The Artist's Studio: The Atelier and Atelierista
Ive never been a very "arty". I don't know much about the key elements of a kindergarten art studio and curriculum. You might say it isn't important as it's all about "the process" but what makes a great art program, in any kindergarten or school, is an art teacher who knows their stuff. What I mean by this is someone who knows how get the best out of tools and materials, how to use water colors, other types of paint, clay, wire etc. effectively. This is because children need more than access to these types of materials. They need someone who can expose them to a variety of materials and offer the skills to use them to the fullest as a means of expressing their (childrens) ideas. When it comes to places to learn more about art in the early years there is no better place to look than in the ateliers of the Reggio Emilia Infant Toddler Centres, Italy.
The atelier 'artist's studio' is a designated space in the school where children can explore and create art.
"Rather than naming the space dedicated to creative exploration with children an “art room,” Malaguzzi chose the French term “atelier,” which evoked the idea of a laboratory for many types of transformations, constructions, and visual expressions."
(In the Spirit of the Studio, 2015).
Therefore the teacher working with children on was named atelierista, rather than “art teacher.” The atelierista, who is an art specialist, is responsible for overseeing the atelier and providing guidance and support to the children as they explore and create. The atelier is an important part of the Reggio Emilia approach because it provides children with a space to express themselves and to explore their creativity. In the atelier, children have access to a wide variety of materials and tools, such as paint, clay, and scissors, which allows them to experiment and explore different forms of art. The atelierista is responsible for providing the children with opportunities to use these materials in ways that are meaningful to them. For a deeper dive into the Reggio Emilia Atelierista read this extract from the book 'The Hundred Languages of Children' and 'In the Spirit of the Studio: Learning from the Atelier of Reggio Emilia'.
"The atelier is the heart of the school, where children can express themselves through art and where they can explore their creativity."
In the atelier, the children learn art through observation, experimentation and representation. The atelierista observes the children's work and asks questions that encourage them to reflect on their own process, making connections to their own experiences and interests. As children experiment with different art materials and techniques, they develop their fine motor skills and their ability to problem solve by being allowed ample time to enjoy the process, edit, redo and learn from others.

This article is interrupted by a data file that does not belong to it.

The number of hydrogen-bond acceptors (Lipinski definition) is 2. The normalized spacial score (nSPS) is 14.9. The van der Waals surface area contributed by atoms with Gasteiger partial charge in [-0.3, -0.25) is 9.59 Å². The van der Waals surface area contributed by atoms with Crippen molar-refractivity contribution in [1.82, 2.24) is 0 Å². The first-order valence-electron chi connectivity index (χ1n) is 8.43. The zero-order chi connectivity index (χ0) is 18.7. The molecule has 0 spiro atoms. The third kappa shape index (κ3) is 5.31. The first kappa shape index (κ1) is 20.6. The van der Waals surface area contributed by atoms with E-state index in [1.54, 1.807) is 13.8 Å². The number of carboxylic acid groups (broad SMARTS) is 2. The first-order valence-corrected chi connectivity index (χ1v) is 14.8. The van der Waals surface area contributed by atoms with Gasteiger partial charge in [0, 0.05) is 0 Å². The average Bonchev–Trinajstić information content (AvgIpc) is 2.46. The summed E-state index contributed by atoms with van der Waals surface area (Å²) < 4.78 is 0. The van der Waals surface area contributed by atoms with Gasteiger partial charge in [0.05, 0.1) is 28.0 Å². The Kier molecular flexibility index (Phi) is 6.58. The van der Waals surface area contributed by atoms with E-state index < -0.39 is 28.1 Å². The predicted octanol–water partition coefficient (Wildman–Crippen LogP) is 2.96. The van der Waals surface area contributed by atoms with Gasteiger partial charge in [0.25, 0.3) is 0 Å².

Representation is important as it allows children to express their own ideas, thoughts and interpretations. The children can also use representation to communicate with others, creating a dialogue about their work. The role of the atelier and the atelierista in the Reggio Emilia approach is not only about teaching art, but also about providing children with opportunities to develop their creativity, self-expression and problem-solving skills.
"The art experience is not just about creating art, but about the process of learning and discovery that takes place during the creation."
On one side we want to avoid giving children "cookie cutter" crafts and calling it art. On the other side if we just leave them materials what often happens is a muddy puddle from every color of paint mixed together. It is important to highlight what a tool can do and sometimes provide fewer materials to allow children to really to see what is possible.
Here are three tips:
1. Allow children to explore using all their senses. Getting messy is ok! Teachers can often avoid messy materials due to the clean up and getting clothes dirty. The two bug mistakes they make is requiring using certain tools, like a paintbrush, and punishing experimentation that gets messy.
2. Time is important. A good Reggio inspired art program can't be success is art is 30 to 40 minutes per week. Children need enough time in the atelier (both classroom and art studio), to be able to take their ideas and creativity further.
3. Talk with children: Ask questions, add language, and engage in a dialogue with children about how things feel, what we can create and different ways we can use them.
"Above all, the atelier brings the strength and joy of the unexpected and the uncommon to the process of learning. It supports a conceptual change that comes from looking through a poetic lens at everyday reality."
(The Hundred Languages of Children)